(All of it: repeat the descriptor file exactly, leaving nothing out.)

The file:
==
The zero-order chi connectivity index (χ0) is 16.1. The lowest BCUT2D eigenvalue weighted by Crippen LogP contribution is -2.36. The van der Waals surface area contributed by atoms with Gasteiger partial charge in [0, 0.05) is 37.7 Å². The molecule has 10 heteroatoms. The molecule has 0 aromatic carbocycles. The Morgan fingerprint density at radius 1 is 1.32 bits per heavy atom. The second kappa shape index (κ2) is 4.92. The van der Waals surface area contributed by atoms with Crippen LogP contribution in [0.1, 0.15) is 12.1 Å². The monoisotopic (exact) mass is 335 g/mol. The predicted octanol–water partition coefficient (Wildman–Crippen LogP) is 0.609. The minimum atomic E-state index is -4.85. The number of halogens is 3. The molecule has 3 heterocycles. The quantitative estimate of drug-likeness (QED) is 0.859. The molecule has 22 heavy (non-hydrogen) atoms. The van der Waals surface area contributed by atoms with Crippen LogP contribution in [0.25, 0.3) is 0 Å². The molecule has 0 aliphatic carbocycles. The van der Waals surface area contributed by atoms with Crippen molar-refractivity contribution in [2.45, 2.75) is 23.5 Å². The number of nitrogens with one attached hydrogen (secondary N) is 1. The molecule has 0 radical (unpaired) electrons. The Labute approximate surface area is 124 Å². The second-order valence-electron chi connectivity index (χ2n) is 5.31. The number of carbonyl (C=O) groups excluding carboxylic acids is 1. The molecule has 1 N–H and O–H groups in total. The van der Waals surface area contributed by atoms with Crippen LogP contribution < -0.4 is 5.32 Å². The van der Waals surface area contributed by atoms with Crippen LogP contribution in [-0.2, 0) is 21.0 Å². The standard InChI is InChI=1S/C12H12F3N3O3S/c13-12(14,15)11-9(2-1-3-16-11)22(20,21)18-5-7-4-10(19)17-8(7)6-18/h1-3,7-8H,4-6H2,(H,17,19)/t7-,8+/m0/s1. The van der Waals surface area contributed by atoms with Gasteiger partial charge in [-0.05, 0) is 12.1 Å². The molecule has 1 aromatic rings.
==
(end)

The zero-order chi connectivity index (χ0) is 16.1. The lowest BCUT2D eigenvalue weighted by Crippen LogP contribution is -2.36. The van der Waals surface area contributed by atoms with Gasteiger partial charge in [0, 0.05) is 37.7 Å². The molecule has 10 heteroatoms. The molecule has 0 aromatic carbocycles. The Morgan fingerprint density at radius 1 is 1.32 bits per heavy atom. The second kappa shape index (κ2) is 4.92. The van der Waals surface area contributed by atoms with Crippen LogP contribution in [0.1, 0.15) is 12.1 Å². The monoisotopic (exact) mass is 335 g/mol. The predicted octanol–water partition coefficient (Wildman–Crippen LogP) is 0.609. The minimum atomic E-state index is -4.85. The number of halogens is 3. The molecule has 3 heterocycles. The quantitative estimate of drug-likeness (QED) is 0.859. The molecule has 22 heavy (non-hydrogen) atoms. The van der Waals surface area contributed by atoms with Crippen LogP contribution in [0.25, 0.3) is 0 Å². The molecule has 0 aliphatic carbocycles. The van der Waals surface area contributed by atoms with Crippen molar-refractivity contribution in [2.45, 2.75) is 23.5 Å². The number of nitrogens with one attached hydrogen (secondary N) is 1. The molecule has 0 radical (unpaired) electrons. The Labute approximate surface area is 124 Å². The second-order valence-electron chi connectivity index (χ2n) is 5.31. The number of carbonyl (C=O) groups excluding carboxylic acids is 1. The molecule has 1 N–H and O–H groups in total. The van der Waals surface area contributed by atoms with Crippen LogP contribution < -0.4 is 5.32 Å². The van der Waals surface area contributed by atoms with Crippen LogP contribution in [-0.2, 0) is 21.0 Å². The standard InChI is InChI=1S/C12H12F3N3O3S/c13-12(14,15)11-9(2-1-3-16-11)22(20,21)18-5-7-4-10(19)17-8(7)6-18/h1-3,7-8H,4-6H2,(H,17,19)/t7-,8+/m0/s1. The van der Waals surface area contributed by atoms with Gasteiger partial charge in [-0.05, 0) is 12.1 Å². The molecule has 1 aromatic rings.